Updated June 27 2021
A concussion can be life-altering in many ways. Symptoms can include headaches, dizziness, trouble focusing, sensitivity to lights and sounds, sleep difficulties and numerous others.1 Symptoms typically last 5 to 10 days; however, in some cases these symptoms can drag on for weeks to months affecting school, work, and social life.
The good news is that these longer-standing symptoms are often due to issues other than concussion itself. The better news is that these issues can be easily treated by a trained concussion therapist. Unfortunately, these easily treatable causes are frequently overlooked as a potential cause of symptoms.
Concussion Management: Neck Dysfunction
This post will focus on the neck and how dysfunction in the neck can lead to the exact same symptoms as concussion. Part 2 of this post will focus on the evidence surrounding treatment of the neck in concussion patients.
Injury or dysfunction of the neck has been shown to cause symptoms such as headaches, dizziness, loss of balance, nausea, visual and auditory disturbances and even reduced cognitive function.2 These are also the most commonly reported symptoms in concussion.
In a study conducted in collaboration with the University of Buffalo (UB), we compared patients with chronic concussion injuries against patients with chronic whiplash injuries (both groups were between 1 month and 1 year since injury).
We had patients fill out two surveys at their first visit to the UB clinic; one survey asked them to rate the severity of a series of whiplash-related symptoms, the other survey asked them to rate the severity of a series of concussion-related symptoms. We then examined the data to determine if we could tell the two groups apart based on their reported symptoms.
We hypothesized initially that the concussion group would report more headaches, visual problems, memory problems and cognitive problems and that the whiplash group would report more neck pain. We were very surprised to find that there was absolutely no difference between symptoms reported between the two groups (Marshall, Vernon, Leddy, Triano – unpublished).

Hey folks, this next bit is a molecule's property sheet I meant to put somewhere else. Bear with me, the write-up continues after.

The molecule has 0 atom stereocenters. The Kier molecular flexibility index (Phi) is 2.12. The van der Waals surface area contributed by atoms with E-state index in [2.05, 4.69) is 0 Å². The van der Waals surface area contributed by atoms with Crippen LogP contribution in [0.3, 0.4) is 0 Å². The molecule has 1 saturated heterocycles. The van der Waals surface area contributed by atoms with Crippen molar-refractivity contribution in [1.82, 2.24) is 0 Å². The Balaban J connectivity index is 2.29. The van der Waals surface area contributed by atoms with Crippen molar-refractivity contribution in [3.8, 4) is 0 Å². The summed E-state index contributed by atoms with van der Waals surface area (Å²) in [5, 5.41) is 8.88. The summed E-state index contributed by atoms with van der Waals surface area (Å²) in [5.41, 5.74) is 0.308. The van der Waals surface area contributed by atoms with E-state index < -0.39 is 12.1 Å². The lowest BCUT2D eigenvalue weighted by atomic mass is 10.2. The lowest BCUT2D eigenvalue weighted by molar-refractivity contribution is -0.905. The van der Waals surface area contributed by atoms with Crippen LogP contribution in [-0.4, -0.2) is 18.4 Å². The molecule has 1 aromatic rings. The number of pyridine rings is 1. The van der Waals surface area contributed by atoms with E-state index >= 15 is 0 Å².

When we look at the mechanism of these two injuries, we see similarities that further cloud the diagnostic picture. A study examining junior hockey players in Canada, found that regardless if the injury mechanism was a blow to the body that appeared to cause a whiplash, or a blow to the head that appeared to cause a concussion, 100% of the time, players demonstrated signs and symptoms of both injuries.3
This is because both concussion and whiplash are due to acceleration and/or deceleration. Concussion is due to acceleration or deceleration of the brain, while whiplash is due to acceleration or deceleration of the neck.
Studies on high school and college football players (using instrumented helmets) have demonstrated that concussions occur between 60-120G of linear acceleration (where G = Force of Gravity).4 Studies examining whiplash injuries have shown that it only takes 4.5G of acceleration to result in strain injury to the neck.5 Based on these forces, we can easily see how every concussion likely has some degree of associated/concurrent neck injury!